Thursday, January 17, 2013
Construct With Memory
In the film, John Carter, a Colonel who is familiar with Carter’s military prowess arrests him in order to get his assistance fighting the Apache. Carter not only outright refuses to join in the battle but repeatedly escapes. The Colonel is bewildered by the contrast between the description of the heroic man he has before him and the actual man.
This broken-in-spirit John Carter is now antagonist against warfare. Yet, when the situation becomes critical for the Colonel, Carter’s instincts overtake his reluctance and he saves him. He repeats the same scenario once on Mars, actively resisting interference until his heart engages. The memory of who he really is becomes stronger than the person he is attempting to be now.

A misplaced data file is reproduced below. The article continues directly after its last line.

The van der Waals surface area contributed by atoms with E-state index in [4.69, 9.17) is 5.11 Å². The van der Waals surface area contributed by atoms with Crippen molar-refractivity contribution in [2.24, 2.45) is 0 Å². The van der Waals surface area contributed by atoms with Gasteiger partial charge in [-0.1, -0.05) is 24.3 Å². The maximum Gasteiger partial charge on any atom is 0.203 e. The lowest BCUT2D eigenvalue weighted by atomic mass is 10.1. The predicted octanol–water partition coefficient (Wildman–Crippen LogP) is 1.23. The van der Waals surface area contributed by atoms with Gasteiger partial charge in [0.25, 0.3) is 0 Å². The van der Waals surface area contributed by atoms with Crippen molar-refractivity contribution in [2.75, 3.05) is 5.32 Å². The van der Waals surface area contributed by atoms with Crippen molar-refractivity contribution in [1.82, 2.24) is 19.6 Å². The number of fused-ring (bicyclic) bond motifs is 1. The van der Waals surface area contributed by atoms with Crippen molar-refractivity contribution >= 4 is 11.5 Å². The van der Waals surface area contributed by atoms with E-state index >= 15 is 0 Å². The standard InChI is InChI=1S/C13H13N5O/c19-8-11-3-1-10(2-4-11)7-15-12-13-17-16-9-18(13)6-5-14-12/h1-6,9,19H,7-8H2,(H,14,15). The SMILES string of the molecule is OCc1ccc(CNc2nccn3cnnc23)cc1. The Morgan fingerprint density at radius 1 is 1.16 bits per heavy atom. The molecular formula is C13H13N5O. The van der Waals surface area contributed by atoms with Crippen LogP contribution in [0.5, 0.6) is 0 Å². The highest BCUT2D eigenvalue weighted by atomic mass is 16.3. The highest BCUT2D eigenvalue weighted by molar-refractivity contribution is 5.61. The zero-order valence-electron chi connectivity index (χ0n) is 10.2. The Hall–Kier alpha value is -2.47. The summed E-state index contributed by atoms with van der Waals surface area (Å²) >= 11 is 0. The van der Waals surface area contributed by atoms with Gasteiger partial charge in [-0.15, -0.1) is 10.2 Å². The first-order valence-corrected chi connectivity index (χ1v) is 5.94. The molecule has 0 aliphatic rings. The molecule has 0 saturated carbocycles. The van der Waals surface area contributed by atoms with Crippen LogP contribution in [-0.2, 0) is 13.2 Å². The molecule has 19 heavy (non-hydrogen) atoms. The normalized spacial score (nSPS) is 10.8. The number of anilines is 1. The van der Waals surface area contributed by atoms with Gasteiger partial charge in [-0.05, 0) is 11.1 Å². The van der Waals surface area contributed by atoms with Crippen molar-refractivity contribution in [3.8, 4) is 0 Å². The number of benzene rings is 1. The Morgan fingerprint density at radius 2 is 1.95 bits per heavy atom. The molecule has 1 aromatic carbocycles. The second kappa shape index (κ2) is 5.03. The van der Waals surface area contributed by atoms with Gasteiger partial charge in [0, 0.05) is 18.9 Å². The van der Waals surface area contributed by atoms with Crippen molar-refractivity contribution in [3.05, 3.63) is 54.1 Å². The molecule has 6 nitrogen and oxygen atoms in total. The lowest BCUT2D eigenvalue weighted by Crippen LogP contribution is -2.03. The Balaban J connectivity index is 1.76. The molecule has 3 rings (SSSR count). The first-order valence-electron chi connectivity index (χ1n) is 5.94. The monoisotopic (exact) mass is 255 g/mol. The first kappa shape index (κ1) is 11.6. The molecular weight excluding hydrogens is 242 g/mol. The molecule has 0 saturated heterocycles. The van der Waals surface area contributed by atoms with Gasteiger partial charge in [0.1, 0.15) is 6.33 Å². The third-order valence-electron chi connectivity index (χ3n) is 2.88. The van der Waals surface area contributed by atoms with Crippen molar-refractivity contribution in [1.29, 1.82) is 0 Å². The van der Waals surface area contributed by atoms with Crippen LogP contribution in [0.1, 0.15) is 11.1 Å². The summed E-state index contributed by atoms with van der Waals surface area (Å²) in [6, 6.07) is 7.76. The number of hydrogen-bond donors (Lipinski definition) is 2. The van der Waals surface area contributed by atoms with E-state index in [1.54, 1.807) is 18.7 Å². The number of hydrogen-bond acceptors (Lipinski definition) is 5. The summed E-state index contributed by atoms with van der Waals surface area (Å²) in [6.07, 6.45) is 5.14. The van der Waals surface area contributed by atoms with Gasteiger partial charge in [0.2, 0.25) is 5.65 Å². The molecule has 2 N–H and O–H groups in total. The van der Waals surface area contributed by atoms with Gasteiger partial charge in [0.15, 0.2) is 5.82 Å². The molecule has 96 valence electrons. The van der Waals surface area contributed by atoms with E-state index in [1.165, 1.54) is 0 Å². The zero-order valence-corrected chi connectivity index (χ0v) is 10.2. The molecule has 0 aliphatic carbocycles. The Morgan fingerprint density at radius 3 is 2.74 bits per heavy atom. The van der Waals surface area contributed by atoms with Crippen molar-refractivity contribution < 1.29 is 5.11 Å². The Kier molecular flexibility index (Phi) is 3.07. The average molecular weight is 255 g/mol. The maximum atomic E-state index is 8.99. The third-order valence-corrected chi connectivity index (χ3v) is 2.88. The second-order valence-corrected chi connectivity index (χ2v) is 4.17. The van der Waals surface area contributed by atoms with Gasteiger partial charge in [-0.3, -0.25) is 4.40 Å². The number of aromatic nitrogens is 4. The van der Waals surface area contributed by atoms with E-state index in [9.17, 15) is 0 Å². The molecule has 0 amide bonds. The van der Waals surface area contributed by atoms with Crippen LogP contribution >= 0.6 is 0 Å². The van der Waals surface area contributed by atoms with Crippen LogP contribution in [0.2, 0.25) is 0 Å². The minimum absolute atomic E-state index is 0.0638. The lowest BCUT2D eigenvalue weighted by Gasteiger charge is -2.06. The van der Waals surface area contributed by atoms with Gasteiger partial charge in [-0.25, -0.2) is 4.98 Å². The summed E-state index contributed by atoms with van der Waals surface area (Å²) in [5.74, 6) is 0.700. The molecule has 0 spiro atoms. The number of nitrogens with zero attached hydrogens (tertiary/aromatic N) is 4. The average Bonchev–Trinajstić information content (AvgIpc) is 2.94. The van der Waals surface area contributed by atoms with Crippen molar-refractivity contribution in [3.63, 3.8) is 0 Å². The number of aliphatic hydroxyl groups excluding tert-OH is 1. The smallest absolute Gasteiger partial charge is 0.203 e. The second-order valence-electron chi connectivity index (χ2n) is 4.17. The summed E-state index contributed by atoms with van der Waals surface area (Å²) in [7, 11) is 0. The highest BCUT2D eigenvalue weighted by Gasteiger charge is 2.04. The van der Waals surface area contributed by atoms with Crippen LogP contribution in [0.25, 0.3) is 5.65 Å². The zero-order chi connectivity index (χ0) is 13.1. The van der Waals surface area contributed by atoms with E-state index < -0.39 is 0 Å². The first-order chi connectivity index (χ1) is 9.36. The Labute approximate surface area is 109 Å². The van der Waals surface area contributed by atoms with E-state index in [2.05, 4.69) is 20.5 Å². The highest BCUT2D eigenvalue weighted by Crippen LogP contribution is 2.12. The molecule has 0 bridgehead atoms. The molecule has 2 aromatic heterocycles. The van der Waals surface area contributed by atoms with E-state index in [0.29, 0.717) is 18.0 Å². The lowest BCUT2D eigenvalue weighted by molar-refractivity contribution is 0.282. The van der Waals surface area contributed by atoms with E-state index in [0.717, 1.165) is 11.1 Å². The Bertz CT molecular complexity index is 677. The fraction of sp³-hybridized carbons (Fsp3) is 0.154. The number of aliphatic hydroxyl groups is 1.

For this plot arc it is obviously a positive impulse that the instinct enables John Carter to be restored to his real self. However, instinct can react the other way as well when characters, or ourselves, have broken away from old detrimental habits and then they find ourselves in a familiar situation where they revert.
In John Carter’s case though it is the memory of his loss that clouds his instincts and interferes with the memory of what he believes and the actions he is willing to take. In fighting against a return to a negative lifestyle characters can choose the memory of what their life has become now to resist the lapse into old behaviors.
Instinct as memory can become a powerful instrument for both good and evil in characterization and plot development.
1. Choose a key instinct from your character’s personality and put him in a situation that creates a negative outcome. Then choose another outcome that is positive. How does he emotionally react before and after each occurrence?
2. List ways either can become plot points for conflict or restoration.
Share: Which instinct did you use and which outcome worked best?